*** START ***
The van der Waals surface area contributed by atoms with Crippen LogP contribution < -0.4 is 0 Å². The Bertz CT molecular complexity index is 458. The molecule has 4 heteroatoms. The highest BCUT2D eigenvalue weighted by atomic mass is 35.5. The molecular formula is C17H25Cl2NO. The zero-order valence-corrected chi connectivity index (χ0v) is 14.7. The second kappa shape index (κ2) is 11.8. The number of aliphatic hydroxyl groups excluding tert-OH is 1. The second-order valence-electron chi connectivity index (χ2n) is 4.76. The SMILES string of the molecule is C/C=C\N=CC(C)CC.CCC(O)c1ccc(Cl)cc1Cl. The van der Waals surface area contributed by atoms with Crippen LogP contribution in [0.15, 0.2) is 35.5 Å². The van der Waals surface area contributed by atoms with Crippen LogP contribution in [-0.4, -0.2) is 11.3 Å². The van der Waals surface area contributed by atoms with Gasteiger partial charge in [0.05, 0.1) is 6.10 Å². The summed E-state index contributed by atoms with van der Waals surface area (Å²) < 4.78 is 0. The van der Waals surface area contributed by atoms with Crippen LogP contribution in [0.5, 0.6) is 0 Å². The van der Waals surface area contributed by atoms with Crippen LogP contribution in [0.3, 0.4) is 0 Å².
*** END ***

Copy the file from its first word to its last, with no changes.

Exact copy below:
The van der Waals surface area contributed by atoms with Crippen LogP contribution < -0.4 is 0 Å². The Bertz CT molecular complexity index is 458. The molecule has 4 heteroatoms. The highest BCUT2D eigenvalue weighted by atomic mass is 35.5. The molecular formula is C17H25Cl2NO. The zero-order valence-corrected chi connectivity index (χ0v) is 14.7. The second kappa shape index (κ2) is 11.8. The number of aliphatic hydroxyl groups excluding tert-OH is 1. The second-order valence-electron chi connectivity index (χ2n) is 4.76. The SMILES string of the molecule is C/C=C\N=CC(C)CC.CCC(O)c1ccc(Cl)cc1Cl. The van der Waals surface area contributed by atoms with Crippen LogP contribution in [0.15, 0.2) is 35.5 Å². The van der Waals surface area contributed by atoms with Crippen LogP contribution in [-0.4, -0.2) is 11.3 Å². The van der Waals surface area contributed by atoms with Gasteiger partial charge in [0.05, 0.1) is 6.10 Å². The summed E-state index contributed by atoms with van der Waals surface area (Å²) < 4.78 is 0. The van der Waals surface area contributed by atoms with Crippen LogP contribution in [0.5, 0.6) is 0 Å². The van der Waals surface area contributed by atoms with Crippen LogP contribution in [0.3, 0.4) is 0 Å².